A shorter version of this was first published by Little White Lies
“If you play music this dense, you’re gonna hit a wrong note. And they won’t know. They never do.”
This is the reassurance that bon vivant conductor Norman Reisinger (Don McManus) gives nervous pianist Tom Selznick (Elijah Wood) before a performance. Tom is a world-renowned virtuoso who, five years earlier, had choked in the middle of a public recital of La Cinquette, a notoriously difficult solo piece that only he and its composer Patrick Godureaux had the supreme technical finesse to play. Ever since, Tom has suffered from crippling stagefright – but now, after Godureaux’s death, Tom has reluctantly agreed to make a comeback for a very special tribute concert in Chicago, where his one-time friend and mentor’s treasured piano, a customised Imperial Bösendorfer, will appear for the first and last time on stage.
A classical concert hall full of Chicago’s well-groomed élite. An evening’s entertainment of refinement and sophistication, where all the tension is focused on a prodigiously talented musician’s struggle to overcome his own nerves. If all this sounds like art of the highest kind, it is about to collide with the ‘low’ of genre cinema, as Tom finds himself, mid-concert, being secretly taunted and manipulated by an unseen sniper who wants the pianist to essay the dreaded La Cinquette once again, and is threatening to kill the pianist and his actress wife Emma (Kerry Bishé) if a single wrong note is hit. Now Tom must not only play to perfection, but also outwit his persecutor and save his wife/life, all while keeping his own cool – and his oblivious audience enthralled.
The same producers who, with Buried (2010), set themselves the immense challenge of confining everything to the claustrophobic interior of a coffin, are here attempting to conceal a hyperbolic heist thriller within a genteel chamber (music) piece. Taking the suspense of the concert-hall sequences from Hitchcock’s The Man Who Knew Too Much (1956) or even D.J. Caruso’s Eagle Eye (2008) and extending it over the duration of an entire film, director Eugenio (Agnosia) Mira has crafted a finely tuned rendition of Damien (Whiplash) Chazelle’s impossible script, all revealing the behind-the-scenes blood, sweat and tears – and the unspoken pursuit of hard lucre – that contribute to any artistic endeavour, orchestral or cinematic. Tom becomes Mira’s substitute, as both try to dazzle their paying public while playing out complementary yet contrapuntal themes.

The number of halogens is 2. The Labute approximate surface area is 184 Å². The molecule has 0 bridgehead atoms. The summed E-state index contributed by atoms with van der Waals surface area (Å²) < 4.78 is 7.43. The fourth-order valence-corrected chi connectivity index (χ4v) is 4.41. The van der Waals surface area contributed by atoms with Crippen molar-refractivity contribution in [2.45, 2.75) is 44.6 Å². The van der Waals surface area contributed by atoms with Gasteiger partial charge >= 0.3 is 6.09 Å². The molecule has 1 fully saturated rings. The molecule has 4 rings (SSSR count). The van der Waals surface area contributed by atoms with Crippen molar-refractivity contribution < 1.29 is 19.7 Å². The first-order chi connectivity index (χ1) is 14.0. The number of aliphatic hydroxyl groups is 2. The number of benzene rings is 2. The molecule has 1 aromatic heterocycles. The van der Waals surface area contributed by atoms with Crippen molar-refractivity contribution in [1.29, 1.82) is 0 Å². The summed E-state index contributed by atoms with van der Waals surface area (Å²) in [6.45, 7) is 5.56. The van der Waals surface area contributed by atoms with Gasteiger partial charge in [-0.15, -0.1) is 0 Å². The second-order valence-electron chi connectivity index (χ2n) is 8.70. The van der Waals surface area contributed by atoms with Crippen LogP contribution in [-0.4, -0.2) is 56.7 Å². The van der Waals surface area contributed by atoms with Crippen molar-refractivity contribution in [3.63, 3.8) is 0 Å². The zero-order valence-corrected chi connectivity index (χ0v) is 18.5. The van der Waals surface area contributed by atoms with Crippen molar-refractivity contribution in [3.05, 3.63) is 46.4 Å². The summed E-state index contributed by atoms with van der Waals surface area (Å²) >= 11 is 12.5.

Still, if you make a movie this dense, you’re bound to hit a wrong note. Perhaps some viewers, swept up in the virtuosic lavishness of it all, will not notice how utterly preposterous is the sniper’s – and therefore the film’s – plotting, but for this viewer, the overt contrivance of Grand Piano‘s high concept leaves it feeling like a lifeless technical exercise. We first meet Tom anxious (as ever) on a plane flying to Chicago. Perhaps he should just have watched a film like Grand Piano for distraction – after all, a plane is probably the perfect place for it.
Anticipation: Enjoyed director Mira’s Agnosia.
Enjoyment: Like Snakes on a Plane – in a concert hall.
In Retrospect: The filmmaking virtuosity is admirable, but in the end it’s more flat than sharp.